A symbolic step forward for Brexit that will swiftly be followed by another step back
A mixed start for Europe is expected on Wednesday, with the FTSE the rare outperformer after the pound dipped on Tuesday evening following more Brexit votes in parliament.
It was a rare good evening for Theresa May, as the Brady amendment she supported received majority backing while those designed to block no-deal failed on this occasion. This obviously doesn’t include the Spelman amendment which called on the government to avoid no-deal but this was merely advisory and non-binding, in other words, largely pointless.
May will now head back to Brussels and attempt to renegotiate the backstop again, a tactic that’s been very unsuccessful in the past and faces the same result this time, with various officials reiterating after the vote that the withdrawal agreement will not be reopened. It’s almost as if they’re not taking the threat of no-deal seriously and therefore have no reason to negotiate on the backstop.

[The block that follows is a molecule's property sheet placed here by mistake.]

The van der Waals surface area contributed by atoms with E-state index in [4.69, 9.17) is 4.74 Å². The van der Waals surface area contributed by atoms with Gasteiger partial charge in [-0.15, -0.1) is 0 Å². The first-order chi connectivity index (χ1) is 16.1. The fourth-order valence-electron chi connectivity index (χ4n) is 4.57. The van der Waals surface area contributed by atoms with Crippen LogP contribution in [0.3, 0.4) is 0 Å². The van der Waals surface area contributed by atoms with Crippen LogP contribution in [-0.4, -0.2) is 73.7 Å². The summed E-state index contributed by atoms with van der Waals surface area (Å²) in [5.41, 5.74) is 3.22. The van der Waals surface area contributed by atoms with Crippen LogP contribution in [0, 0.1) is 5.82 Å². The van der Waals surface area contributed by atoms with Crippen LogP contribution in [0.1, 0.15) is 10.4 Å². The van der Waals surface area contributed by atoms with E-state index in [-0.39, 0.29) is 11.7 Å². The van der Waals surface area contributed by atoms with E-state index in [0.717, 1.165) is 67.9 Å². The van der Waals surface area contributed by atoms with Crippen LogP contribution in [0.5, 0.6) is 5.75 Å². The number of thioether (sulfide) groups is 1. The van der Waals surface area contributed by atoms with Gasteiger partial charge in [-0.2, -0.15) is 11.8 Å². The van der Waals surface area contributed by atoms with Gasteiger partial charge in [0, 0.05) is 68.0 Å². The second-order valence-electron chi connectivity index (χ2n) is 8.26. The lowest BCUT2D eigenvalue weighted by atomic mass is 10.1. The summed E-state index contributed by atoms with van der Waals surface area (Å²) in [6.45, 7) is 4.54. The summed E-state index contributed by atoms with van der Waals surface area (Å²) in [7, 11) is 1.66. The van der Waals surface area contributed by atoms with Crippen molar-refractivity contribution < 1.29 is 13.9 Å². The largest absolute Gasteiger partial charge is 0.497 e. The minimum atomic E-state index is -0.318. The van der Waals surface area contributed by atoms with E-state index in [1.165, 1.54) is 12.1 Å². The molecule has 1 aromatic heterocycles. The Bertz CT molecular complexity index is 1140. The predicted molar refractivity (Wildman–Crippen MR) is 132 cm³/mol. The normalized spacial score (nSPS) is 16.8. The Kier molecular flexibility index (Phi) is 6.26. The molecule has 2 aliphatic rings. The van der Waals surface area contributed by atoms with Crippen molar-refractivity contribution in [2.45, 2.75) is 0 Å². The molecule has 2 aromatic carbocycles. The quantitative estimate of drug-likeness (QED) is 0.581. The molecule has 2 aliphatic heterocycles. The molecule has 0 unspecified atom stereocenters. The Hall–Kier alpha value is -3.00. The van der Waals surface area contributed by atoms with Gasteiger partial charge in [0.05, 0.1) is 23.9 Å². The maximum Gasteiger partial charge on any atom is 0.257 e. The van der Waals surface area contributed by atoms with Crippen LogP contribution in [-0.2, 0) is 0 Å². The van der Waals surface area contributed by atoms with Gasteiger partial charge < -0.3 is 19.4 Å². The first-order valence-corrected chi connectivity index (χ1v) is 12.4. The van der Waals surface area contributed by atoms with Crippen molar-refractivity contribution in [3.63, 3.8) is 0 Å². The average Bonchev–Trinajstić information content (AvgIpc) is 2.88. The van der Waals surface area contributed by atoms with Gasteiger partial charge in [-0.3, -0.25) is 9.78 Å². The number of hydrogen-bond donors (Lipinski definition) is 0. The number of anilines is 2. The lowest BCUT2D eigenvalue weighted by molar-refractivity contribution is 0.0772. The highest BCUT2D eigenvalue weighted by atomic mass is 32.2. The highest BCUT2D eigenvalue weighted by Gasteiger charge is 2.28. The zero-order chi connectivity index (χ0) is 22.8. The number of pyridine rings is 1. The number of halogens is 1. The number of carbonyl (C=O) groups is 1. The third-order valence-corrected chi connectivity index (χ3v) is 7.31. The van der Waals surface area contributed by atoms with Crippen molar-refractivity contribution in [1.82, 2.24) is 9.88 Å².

As far as the pound is concerned, I don’t view the drop on Tuesday as anything more than profit taking. The votes were merely symbolic and the view of parliament could easily change when May returns from Brussels without the amendments to the withdrawal agreement that she and others crave.
GBPUSD Daily Chart
Sterling slipped back below 1.31 against the dollar but this is only a minor loss compared to the gains were saw in the
High level talks begin as US targets major Chinese firm
We’re not short of other talking points on Wednesday, with high level trade talks between the US and China resuming in Washington, as the 90 day deadline draws ever nearer. The meeting comes only a couple of days after the US brought charges against Huawei, a curiously timed move that risks creating friction between the two superpowers and threatening the progress that has already been made.
Quantitative tightening the new buzzwords
We’ll also hear from the Fed later as it announces its first monetary policy decision of the year. This is also the first meeting in which Jerome Powell will hold a press conference after the announcement, despite fresh economic projections not being released. We’ll be treated to this every meeting going forward now, which is convenient given the amount of questions circling about the Fed’s bond buying and the potential for it to slow its quantitative tightening experiment.
US Federal Reserve Balance Sheet